The Other Way

054: Navigating Mindfulness and Neuroscience: Unraveling the Power of Embodiment with Nkechi

November 28, 2023 Kasia Stiggelbout
The Other Way
054: Navigating Mindfulness and Neuroscience: Unraveling the Power of Embodiment with Nkechi
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Show Notes Transcript Chapter Markers

Ever wonder how neuroscience and mindfulness can harmonize to improve mental health? That’s precisely what we uncover, as we welcome Nkechi, an acclaimed neuroscientist and mindfulness expert. Nkechi shares her unique insights from fMRI studies, shedding light on the transformative benefits of mindfulness, particularly in managing mental health issues. Tune in as we navigate the less-traveled lanes of embodiment, discussing how it veers from conventional mindfulness practices and the tell-tale signs of disembodiment to look out for.

As we shift gears to discuss the transformative power of mindfulness, you will discover the astonishing physiological changes that take place in the brain and body amidst mindfulness meditation. Drawing from personal experiences, we dissect how mindfulness has been a vital tool for us in managing anxiety and depression. We go on to explore the profound mind-body connection and the promising role of mindfulness in managing stress and inflammation, both notorious for their association with chronic diseases.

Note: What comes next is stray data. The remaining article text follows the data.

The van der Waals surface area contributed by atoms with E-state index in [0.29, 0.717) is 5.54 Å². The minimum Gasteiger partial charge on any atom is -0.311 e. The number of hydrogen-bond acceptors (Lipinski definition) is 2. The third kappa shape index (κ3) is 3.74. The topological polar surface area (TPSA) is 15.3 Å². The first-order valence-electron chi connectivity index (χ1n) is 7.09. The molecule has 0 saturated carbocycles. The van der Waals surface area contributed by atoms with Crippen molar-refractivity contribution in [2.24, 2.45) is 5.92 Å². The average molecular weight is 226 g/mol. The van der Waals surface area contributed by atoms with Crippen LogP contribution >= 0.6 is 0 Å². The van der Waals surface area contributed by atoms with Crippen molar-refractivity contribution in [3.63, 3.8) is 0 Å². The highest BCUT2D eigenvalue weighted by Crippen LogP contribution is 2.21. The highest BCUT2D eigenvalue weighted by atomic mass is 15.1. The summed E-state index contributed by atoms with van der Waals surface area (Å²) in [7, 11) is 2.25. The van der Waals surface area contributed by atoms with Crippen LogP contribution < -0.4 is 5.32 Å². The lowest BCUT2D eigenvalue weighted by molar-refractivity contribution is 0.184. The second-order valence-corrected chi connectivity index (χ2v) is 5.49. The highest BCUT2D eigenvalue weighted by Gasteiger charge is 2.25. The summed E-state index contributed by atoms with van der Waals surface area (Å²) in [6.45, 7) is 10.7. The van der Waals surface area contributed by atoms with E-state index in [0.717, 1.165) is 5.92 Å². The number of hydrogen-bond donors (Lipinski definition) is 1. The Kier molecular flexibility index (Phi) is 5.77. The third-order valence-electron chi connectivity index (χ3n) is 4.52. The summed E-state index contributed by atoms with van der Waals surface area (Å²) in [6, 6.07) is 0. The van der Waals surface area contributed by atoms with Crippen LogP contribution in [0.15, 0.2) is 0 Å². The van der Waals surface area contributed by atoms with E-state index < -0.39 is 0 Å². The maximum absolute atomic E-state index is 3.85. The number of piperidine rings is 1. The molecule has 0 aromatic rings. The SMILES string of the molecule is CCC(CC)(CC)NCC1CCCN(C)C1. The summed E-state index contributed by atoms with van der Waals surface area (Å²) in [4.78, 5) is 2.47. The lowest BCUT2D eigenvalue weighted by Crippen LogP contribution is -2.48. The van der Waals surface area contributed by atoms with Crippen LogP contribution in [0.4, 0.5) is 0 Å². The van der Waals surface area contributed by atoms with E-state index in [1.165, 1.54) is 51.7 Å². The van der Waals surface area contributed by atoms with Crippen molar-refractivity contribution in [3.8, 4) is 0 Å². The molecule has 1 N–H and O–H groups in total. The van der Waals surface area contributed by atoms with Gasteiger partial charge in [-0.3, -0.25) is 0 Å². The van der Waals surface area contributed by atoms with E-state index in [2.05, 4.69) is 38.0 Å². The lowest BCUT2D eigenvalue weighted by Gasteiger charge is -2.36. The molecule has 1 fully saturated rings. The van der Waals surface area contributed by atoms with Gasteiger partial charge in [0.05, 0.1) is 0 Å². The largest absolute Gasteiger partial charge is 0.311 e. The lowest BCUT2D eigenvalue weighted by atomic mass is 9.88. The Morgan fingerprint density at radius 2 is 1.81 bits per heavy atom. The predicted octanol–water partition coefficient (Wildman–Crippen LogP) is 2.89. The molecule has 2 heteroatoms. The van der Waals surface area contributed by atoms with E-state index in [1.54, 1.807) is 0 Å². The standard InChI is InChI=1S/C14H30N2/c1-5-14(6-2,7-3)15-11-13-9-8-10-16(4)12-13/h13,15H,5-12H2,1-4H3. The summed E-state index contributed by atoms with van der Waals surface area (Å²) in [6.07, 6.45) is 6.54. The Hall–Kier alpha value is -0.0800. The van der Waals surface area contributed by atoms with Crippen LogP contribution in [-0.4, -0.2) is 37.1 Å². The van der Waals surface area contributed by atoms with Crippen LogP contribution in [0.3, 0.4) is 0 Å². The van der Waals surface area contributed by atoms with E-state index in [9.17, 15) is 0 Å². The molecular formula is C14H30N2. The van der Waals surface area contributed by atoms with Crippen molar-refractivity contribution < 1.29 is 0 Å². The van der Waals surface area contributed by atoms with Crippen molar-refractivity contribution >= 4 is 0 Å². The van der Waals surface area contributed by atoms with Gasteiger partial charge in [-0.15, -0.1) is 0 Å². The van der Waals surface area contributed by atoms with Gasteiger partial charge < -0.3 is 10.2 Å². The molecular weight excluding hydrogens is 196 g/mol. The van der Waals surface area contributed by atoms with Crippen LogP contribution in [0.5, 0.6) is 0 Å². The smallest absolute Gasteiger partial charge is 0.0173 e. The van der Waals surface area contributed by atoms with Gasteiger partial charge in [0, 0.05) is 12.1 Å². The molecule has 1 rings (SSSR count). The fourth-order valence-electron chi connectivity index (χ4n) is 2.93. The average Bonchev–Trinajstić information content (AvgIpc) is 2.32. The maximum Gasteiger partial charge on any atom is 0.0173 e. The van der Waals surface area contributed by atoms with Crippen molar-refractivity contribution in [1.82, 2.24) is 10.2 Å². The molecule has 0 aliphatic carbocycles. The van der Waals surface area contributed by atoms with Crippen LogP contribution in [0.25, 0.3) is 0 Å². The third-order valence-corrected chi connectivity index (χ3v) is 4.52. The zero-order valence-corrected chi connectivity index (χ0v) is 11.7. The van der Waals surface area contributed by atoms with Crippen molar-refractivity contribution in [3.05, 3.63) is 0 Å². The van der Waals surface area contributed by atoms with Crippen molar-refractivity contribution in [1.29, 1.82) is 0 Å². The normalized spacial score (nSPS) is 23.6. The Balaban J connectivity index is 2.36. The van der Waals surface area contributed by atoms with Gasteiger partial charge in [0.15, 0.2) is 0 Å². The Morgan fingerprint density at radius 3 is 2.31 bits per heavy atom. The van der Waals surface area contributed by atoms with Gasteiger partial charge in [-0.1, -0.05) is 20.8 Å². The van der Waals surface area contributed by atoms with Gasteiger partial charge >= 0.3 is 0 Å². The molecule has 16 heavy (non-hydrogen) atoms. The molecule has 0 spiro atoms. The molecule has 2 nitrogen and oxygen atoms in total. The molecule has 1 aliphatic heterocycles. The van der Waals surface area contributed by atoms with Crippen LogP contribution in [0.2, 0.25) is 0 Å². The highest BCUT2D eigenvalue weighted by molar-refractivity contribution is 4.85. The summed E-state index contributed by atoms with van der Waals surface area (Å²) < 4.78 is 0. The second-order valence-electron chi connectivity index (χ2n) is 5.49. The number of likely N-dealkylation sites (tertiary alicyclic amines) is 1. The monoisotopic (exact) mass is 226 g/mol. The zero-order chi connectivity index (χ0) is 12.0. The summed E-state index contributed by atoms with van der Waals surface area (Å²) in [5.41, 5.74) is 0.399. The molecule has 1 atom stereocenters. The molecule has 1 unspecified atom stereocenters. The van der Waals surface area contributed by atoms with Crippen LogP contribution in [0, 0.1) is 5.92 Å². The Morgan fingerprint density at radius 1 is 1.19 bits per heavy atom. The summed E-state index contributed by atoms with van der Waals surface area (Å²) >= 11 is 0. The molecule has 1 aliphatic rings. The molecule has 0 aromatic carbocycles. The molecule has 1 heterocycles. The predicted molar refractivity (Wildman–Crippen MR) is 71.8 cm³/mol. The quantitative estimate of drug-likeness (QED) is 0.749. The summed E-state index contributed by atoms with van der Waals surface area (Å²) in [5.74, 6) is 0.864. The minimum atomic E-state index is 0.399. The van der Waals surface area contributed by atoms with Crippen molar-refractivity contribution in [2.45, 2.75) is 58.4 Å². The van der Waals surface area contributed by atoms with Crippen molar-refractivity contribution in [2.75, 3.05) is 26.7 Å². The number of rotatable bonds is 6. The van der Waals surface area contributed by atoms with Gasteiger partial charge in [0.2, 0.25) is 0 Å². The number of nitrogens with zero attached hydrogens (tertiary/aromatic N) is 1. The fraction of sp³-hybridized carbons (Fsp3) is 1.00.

Lastly, we delve deeper into the world of embodiment and its intriguing interplay with mindfulness. Learn about the true essence of being embodied and the perils of disembodiment, a state often induced by stress, trauma, and the mundane distractions of daily life. Nkechi regales us with her personal experiences of being disembodied, offering us a first-hand account of this state of being. We brainstorm various techniques to reconnect with your body, emphasizing practices like body scans and check-ins and even movement and dance as forms of emotional expression. Tune in to earn a deeper understanding of the significance of embodying different archetypes and cultivating greater awareness of our body's communication and support system.

To Connect with Nkechi, follow her on Instagram @ndnlifestylist or visit her website,  https://www.nkechinjaka.com/

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To connect with Kasia

Kasia Stiggelbout: